At some point in the not-so-distant future, preconditioned calves will become the industry standard. It will happen not because of premiums paid to producers, but because feedyards and other calf buyers will demand preconditioned calves. This new standard will evolve because ever-tighter margins mean our industry can't afford the sickness, death loss, poor performance and quality assurance losses from calves without the preconditioning background. At some point, calves that have not been preconditioned will have marginal value.

The LMA-VACC program provides guidelines for producers to follow that range from a basic vaccination program to a vaccination and 30-day weaning regimen. Producers also sign certification forms to verify that the procedures were completed. Calves produced through the program are identified with an ear tag carrying the LMA-VACC logo and a management number on the front.

While the new LMA-VACC program marks a major step toward a national preconditioning system that provides rewards for both buyers and sellers, it lacks some important components that may undermine the program's success. For instance, the LMA-VACC program calls for calves to be vaccinated "at least 14 days prior to sale." That's not specific enough, says John McNeill, the Texas A&M animal scientist who has managed the Texas Ranch-to-Rail program for the past nine years.

"There are tremendous differences between the immunity developed by a calf vaccinated at two to four months of age and one vaccinated two to three weeks prior to weaning. Maternal antibody interference and a more immature immune system are a disadvantage for the younger calf."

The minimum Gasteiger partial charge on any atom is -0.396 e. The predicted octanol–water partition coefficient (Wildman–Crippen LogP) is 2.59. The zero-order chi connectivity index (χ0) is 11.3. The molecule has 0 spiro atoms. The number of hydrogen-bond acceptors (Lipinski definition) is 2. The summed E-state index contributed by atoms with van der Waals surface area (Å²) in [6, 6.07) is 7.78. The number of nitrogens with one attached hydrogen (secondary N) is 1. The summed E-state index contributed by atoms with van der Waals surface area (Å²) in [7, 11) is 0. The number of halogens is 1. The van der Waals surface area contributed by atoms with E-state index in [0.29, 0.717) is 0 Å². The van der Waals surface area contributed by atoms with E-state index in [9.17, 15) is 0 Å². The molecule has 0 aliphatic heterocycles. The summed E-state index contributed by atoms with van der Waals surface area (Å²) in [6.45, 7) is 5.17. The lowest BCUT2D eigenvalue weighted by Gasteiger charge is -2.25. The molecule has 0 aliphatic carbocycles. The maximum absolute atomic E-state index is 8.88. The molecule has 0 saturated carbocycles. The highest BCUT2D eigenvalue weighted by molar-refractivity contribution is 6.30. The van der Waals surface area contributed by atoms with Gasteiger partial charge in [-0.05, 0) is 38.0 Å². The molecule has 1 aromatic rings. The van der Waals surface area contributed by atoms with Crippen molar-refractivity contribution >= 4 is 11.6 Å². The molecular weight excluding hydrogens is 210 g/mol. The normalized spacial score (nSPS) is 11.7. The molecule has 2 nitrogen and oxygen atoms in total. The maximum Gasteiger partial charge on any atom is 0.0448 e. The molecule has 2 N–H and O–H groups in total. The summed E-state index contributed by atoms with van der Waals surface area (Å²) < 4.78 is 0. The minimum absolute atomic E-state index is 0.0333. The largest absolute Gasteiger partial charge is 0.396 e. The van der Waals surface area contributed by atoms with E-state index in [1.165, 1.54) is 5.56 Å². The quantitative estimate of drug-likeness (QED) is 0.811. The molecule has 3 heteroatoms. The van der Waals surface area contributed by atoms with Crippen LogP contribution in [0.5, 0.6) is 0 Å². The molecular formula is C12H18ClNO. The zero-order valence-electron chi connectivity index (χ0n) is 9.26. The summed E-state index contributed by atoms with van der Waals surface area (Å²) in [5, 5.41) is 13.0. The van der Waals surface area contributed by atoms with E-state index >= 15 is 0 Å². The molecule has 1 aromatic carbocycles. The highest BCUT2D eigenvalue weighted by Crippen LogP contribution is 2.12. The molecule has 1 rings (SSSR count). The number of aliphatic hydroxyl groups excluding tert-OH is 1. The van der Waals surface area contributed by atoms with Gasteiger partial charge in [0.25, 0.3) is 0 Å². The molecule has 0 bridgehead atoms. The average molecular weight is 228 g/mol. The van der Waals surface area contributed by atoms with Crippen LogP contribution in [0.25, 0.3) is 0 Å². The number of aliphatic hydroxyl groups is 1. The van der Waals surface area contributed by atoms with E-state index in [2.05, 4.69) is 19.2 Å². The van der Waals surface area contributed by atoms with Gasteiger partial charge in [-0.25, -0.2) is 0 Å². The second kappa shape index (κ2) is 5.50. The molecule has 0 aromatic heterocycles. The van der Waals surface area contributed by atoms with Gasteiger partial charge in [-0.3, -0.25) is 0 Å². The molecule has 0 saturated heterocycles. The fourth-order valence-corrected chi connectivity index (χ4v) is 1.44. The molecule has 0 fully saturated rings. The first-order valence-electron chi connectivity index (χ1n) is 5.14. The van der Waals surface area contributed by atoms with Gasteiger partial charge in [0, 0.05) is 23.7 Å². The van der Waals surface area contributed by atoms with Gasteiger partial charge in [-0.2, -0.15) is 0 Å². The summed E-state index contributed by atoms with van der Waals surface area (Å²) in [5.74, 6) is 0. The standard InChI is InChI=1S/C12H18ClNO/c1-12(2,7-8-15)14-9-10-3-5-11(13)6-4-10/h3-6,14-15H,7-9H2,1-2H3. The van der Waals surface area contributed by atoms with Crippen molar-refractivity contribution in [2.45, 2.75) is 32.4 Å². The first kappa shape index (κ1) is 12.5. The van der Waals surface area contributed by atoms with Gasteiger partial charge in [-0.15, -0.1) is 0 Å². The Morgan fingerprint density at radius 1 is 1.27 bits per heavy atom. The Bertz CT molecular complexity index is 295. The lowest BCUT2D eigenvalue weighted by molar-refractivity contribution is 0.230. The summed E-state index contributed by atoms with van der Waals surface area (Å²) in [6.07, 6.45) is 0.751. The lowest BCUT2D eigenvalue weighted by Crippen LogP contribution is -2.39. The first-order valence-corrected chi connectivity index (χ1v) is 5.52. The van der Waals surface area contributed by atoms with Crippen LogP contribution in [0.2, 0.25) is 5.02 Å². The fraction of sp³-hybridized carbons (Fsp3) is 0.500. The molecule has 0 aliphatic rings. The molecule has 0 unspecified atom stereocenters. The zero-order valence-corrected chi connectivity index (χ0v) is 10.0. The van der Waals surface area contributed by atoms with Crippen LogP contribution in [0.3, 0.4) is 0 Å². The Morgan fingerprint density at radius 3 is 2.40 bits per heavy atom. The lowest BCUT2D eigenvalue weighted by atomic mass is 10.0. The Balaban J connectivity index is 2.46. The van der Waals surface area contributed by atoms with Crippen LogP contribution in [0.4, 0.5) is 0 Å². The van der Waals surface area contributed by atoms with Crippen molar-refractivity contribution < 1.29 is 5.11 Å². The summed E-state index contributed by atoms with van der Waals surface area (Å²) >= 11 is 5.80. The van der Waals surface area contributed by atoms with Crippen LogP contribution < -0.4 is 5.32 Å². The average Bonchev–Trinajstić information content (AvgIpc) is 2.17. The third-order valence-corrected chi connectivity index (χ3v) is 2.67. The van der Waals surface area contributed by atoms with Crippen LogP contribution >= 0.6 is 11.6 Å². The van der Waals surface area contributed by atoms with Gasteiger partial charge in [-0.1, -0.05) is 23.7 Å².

Dr. McNeill also has concerns about the 30-day post-weaning backgrounding period specified in the third level of the LMA-VACC program. "If there is one thing we learned from 1,700 ranches that have participated in Ranch-to-Rail over the last nine years, it is that calves weaned for at least 45 days are a different commodity than those weaned 30 days. Thirty-day weaning programs are a major reason preconditioning programs failed in the 1970s."

There also is concern about the LMA-VACC program's verification process. Only the seller is required to certify that the calves have met the specific requirements of the LMA-VACC program. Critics believe the program should be strengthened with third-party verification.

The beef industry should commend LMA for its efforts to improve the health and quality of calves that enter the marketing channels. But the current LMA-VACC needs more rigid specifications to be successful. And failure to strengthen the program now can lead to a negative impact on other, successful preconditioning programs.

It's time for a national, standardized preconditioning program. LMA's new program underscores the increasing demand for healthy calves. Other beef industry groups and leaders should step forward to work closely with LMA to develop a standardized preconditioning program that provides benefits for producers, feeders and consumers.